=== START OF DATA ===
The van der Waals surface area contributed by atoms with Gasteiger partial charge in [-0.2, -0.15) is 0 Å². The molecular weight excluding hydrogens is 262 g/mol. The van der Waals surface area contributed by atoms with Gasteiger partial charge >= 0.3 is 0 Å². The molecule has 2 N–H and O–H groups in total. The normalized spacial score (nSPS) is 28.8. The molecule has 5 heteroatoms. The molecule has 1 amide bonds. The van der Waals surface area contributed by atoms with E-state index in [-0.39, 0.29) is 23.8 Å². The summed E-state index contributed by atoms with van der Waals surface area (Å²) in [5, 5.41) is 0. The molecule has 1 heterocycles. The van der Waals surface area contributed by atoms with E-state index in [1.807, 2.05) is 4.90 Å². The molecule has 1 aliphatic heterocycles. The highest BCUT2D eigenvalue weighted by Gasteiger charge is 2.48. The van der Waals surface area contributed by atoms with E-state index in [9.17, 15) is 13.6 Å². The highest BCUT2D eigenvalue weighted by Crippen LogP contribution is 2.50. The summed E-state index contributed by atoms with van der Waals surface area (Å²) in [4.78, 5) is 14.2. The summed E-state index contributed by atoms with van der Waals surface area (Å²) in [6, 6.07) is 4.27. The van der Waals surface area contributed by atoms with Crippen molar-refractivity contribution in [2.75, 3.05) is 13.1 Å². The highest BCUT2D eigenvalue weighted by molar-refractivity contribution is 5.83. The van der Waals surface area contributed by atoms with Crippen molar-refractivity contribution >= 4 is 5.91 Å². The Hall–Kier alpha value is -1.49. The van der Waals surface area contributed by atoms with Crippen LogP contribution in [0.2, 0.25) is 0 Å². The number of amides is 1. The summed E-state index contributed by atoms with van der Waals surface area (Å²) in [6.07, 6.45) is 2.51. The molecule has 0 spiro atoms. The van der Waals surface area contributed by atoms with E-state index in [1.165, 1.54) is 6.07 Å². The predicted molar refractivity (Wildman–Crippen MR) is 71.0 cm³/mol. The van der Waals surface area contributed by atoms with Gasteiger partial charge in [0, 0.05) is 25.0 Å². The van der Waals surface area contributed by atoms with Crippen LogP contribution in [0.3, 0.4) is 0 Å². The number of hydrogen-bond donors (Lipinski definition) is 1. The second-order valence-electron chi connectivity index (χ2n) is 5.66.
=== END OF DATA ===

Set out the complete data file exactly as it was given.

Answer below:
The van der Waals surface area contributed by atoms with Gasteiger partial charge in [-0.2, -0.15) is 0 Å². The molecular weight excluding hydrogens is 262 g/mol. The van der Waals surface area contributed by atoms with Gasteiger partial charge >= 0.3 is 0 Å². The molecule has 2 N–H and O–H groups in total. The normalized spacial score (nSPS) is 28.8. The molecule has 5 heteroatoms. The molecule has 1 amide bonds. The van der Waals surface area contributed by atoms with E-state index in [-0.39, 0.29) is 23.8 Å². The summed E-state index contributed by atoms with van der Waals surface area (Å²) in [5, 5.41) is 0. The molecule has 1 heterocycles. The van der Waals surface area contributed by atoms with E-state index in [1.807, 2.05) is 4.90 Å². The molecule has 1 aliphatic heterocycles. The highest BCUT2D eigenvalue weighted by Gasteiger charge is 2.48. The van der Waals surface area contributed by atoms with E-state index in [9.17, 15) is 13.6 Å². The highest BCUT2D eigenvalue weighted by Crippen LogP contribution is 2.50. The summed E-state index contributed by atoms with van der Waals surface area (Å²) in [4.78, 5) is 14.2. The summed E-state index contributed by atoms with van der Waals surface area (Å²) in [6, 6.07) is 4.27. The van der Waals surface area contributed by atoms with Crippen molar-refractivity contribution in [2.75, 3.05) is 13.1 Å². The highest BCUT2D eigenvalue weighted by molar-refractivity contribution is 5.83. The van der Waals surface area contributed by atoms with Crippen molar-refractivity contribution >= 4 is 5.91 Å². The Hall–Kier alpha value is -1.49. The van der Waals surface area contributed by atoms with Crippen LogP contribution in [0.2, 0.25) is 0 Å². The number of amides is 1. The summed E-state index contributed by atoms with van der Waals surface area (Å²) in [6.07, 6.45) is 2.51. The molecule has 0 spiro atoms. The van der Waals surface area contributed by atoms with E-state index in [1.165, 1.54) is 6.07 Å². The predicted molar refractivity (Wildman–Crippen MR) is 71.0 cm³/mol. The van der Waals surface area contributed by atoms with Gasteiger partial charge in [0, 0.05) is 25.0 Å². The van der Waals surface area contributed by atoms with Crippen LogP contribution in [0.3, 0.4) is 0 Å². The number of hydrogen-bond donors (Lipinski definition) is 1. The second-order valence-electron chi connectivity index (χ2n) is 5.66.